Our current Swiss Couchsurfers asked us one evening if we (E & I) felt there were great cultural differences in our relationship.
Yes and no of course. Our habits can be very different: the way we pay, our expectations of guests, the way we prepare food (E has gotten over his fear of unpeeled potatoes). Externally these things – the manifestations of our beliefs – appear quite different. But once we dig a little deeper, it’s clear that they spring from the same foundation, and are but nurtured in different environments. I don’t peel potatoes or carrots and other vegetables because my mother always told me that most of the nutrients were in the skin; Turkish cuisine demands peeled potatoes because the skin is believed to be dirty and possibly not very healthy. We can get hung up on the little differences, or we can see that we have the same core intentions and find a compromising solution. I don’t peel potatoes when we eat alone; we do when we have Turkish guest for dinner.
I grew up in a fairly open-minded and innovative family in the US. E’s family adheres to a set of beliefs that is to the Muslim world what the Unitarian Church is to the Christian; they believe not in rules, but in empathy and respect. Women in my family are all (and are all expected to be) professionals; women in E’s family might be found cooking in the kitchen or serving tea to guests, but they all have careers and act as equals with their husbands. Education, and a sense of striving to better oneself is equally important. Concern for children’s futures mixed with personal affection and a restraint from indulgence – equally present, if also manifest in different forms. Our families travel, are curious about the outside world, and are willing to fold others into our flock (me, in the case of E’s family; our extended adopted ‘rainbow’ family in the case of mine). We were both raised in clean houses which could yet spill over with guests or the afternoon clutter of kids toys, even if I grew up half outside the city with llamas ranging in the back yard and E in a cosy city apartment. The greatest difference between our upbringings is his importance on family – whereas mine is scattered throughout the states, I haven’t seen many of my relatives for a dozen years, and we mostly ‘adopted’ close friends as family instead, most of his family is concentrated on one hill in Ankara all living within a five minute drive of each other, and are much more fully integrated into each other’s daily lives. The greatest difference in habits – our approach to time. Erdem is far more casual; I’m usually rushing to meet the exact designated hour. But then again, my stress on punctuality may have developed in overcompensation for my own mother’s habitual lateness. Overall, we might have different habits, but our foundation expectations are quite similar. It’s far easier for us to relate to each other than it would be for either of us to find common ground with more locally-minded or conservative individuals in our home communities, though our external reception of guests or celebration of holidays might appear to have more similarities to the latter. I think living in a country and community where the culture and habits are so different from our own has also stressed the similarity between us.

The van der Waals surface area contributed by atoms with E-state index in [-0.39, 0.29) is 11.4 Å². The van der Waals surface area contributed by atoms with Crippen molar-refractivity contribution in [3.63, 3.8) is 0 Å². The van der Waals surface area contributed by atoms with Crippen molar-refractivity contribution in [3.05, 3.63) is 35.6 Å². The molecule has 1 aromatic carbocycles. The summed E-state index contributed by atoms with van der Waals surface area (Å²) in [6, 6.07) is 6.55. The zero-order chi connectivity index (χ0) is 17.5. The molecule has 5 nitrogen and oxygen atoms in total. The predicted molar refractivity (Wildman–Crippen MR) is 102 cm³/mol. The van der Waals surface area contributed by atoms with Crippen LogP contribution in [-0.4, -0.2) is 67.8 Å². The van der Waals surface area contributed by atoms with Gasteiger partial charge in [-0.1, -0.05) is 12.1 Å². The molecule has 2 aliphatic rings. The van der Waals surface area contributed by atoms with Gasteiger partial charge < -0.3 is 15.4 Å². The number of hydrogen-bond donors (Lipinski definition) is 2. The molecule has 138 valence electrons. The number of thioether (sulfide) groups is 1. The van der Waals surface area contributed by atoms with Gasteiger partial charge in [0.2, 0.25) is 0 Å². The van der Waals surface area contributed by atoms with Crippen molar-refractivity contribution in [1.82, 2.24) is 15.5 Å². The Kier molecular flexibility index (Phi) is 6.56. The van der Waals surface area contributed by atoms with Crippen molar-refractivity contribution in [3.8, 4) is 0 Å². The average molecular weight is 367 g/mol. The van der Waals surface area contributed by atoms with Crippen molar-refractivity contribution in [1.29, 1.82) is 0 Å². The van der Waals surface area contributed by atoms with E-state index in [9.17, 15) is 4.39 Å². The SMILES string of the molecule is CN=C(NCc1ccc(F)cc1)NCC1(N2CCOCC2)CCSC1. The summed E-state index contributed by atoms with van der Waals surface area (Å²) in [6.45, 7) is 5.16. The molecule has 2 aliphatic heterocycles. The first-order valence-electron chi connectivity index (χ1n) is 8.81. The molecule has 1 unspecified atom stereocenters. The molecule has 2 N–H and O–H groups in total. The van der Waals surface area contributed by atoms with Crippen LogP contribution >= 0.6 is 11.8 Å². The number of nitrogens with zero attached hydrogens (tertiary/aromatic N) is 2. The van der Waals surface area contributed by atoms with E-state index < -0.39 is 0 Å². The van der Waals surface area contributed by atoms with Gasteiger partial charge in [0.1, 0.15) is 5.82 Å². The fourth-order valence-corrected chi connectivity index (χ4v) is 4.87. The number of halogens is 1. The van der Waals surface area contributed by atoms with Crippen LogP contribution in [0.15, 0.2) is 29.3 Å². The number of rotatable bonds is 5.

This was quite the inverse of what I once asked a young Turkish student – if he felt that Kyrgyz and Turkish cultures and traditions were in fact quite similar. He said no – he’d actually felt more comfortable when living in Canada. Long-time Turkey Journalist Hugh Pope wrote a whole book exploring common traits among Turkic peoples and Turkic governments: Sons of the Conquerors: The Rise of the Turkic World (Amazon). While to our western eyes the patterns apparent may be quite resemblant, the underlying design is not. There may be many of the same cultural habits, the same foods and holidays that weave themselves through the two cultures, but the intention, the path of execution, can be based on entirely different foundations.
Ironically (or not so) the couple who asked us this question embodies the same dichotomy as E & I: both from Switzerland with enough common ground, mutual respect, aspirations and ambitions to keep them traveling together in apparent harmony for eight months; and yet they look very different – the girl petite with flaxen hair and a light complexion straight out of Heidi, the guy quite tall and with a distinct mop of crinkly dark hair and non-Swiss or mixed ancestry. What looks similar is not always so; what appears different might actually be quite alike.